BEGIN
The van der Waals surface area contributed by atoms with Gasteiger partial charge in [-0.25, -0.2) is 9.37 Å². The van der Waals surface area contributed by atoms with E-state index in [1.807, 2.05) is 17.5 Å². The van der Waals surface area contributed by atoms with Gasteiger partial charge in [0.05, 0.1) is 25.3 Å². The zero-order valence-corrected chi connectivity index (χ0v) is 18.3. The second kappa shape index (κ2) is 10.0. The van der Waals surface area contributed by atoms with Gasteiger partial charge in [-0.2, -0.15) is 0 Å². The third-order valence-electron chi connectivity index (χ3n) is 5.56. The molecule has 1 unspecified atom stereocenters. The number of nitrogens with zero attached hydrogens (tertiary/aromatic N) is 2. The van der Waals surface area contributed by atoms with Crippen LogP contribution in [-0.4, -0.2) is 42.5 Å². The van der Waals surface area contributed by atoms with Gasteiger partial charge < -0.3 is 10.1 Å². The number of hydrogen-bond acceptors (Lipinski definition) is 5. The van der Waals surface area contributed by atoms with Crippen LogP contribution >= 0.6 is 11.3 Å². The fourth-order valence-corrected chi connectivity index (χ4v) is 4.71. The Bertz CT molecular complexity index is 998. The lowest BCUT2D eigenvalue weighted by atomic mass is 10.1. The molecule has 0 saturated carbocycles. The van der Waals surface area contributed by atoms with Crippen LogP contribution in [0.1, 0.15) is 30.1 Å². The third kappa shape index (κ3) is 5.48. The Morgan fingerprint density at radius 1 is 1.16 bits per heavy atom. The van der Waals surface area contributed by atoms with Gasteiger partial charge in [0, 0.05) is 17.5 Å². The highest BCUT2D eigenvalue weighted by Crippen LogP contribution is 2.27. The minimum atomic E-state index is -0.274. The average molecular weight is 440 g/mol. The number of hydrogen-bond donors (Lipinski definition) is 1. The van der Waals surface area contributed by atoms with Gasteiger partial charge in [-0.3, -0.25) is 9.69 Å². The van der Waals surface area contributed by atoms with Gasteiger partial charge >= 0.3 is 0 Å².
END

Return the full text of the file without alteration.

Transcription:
The van der Waals surface area contributed by atoms with Gasteiger partial charge in [-0.25, -0.2) is 9.37 Å². The van der Waals surface area contributed by atoms with E-state index in [1.807, 2.05) is 17.5 Å². The van der Waals surface area contributed by atoms with Gasteiger partial charge in [0.05, 0.1) is 25.3 Å². The zero-order valence-corrected chi connectivity index (χ0v) is 18.3. The second kappa shape index (κ2) is 10.0. The van der Waals surface area contributed by atoms with Gasteiger partial charge in [-0.2, -0.15) is 0 Å². The third-order valence-electron chi connectivity index (χ3n) is 5.56. The molecule has 1 unspecified atom stereocenters. The number of nitrogens with zero attached hydrogens (tertiary/aromatic N) is 2. The van der Waals surface area contributed by atoms with Crippen LogP contribution in [-0.4, -0.2) is 42.5 Å². The van der Waals surface area contributed by atoms with Gasteiger partial charge < -0.3 is 10.1 Å². The number of hydrogen-bond acceptors (Lipinski definition) is 5. The van der Waals surface area contributed by atoms with Crippen LogP contribution >= 0.6 is 11.3 Å². The fourth-order valence-corrected chi connectivity index (χ4v) is 4.71. The Bertz CT molecular complexity index is 998. The lowest BCUT2D eigenvalue weighted by atomic mass is 10.1. The molecule has 0 saturated carbocycles. The van der Waals surface area contributed by atoms with Crippen LogP contribution in [0.1, 0.15) is 30.1 Å². The third kappa shape index (κ3) is 5.48. The Morgan fingerprint density at radius 1 is 1.16 bits per heavy atom. The van der Waals surface area contributed by atoms with Gasteiger partial charge in [0, 0.05) is 17.5 Å². The highest BCUT2D eigenvalue weighted by Crippen LogP contribution is 2.27. The minimum atomic E-state index is -0.274. The average molecular weight is 440 g/mol. The number of hydrogen-bond donors (Lipinski definition) is 1. The van der Waals surface area contributed by atoms with Gasteiger partial charge in [-0.3, -0.25) is 9.69 Å². The van der Waals surface area contributed by atoms with Gasteiger partial charge >= 0.3 is 0 Å².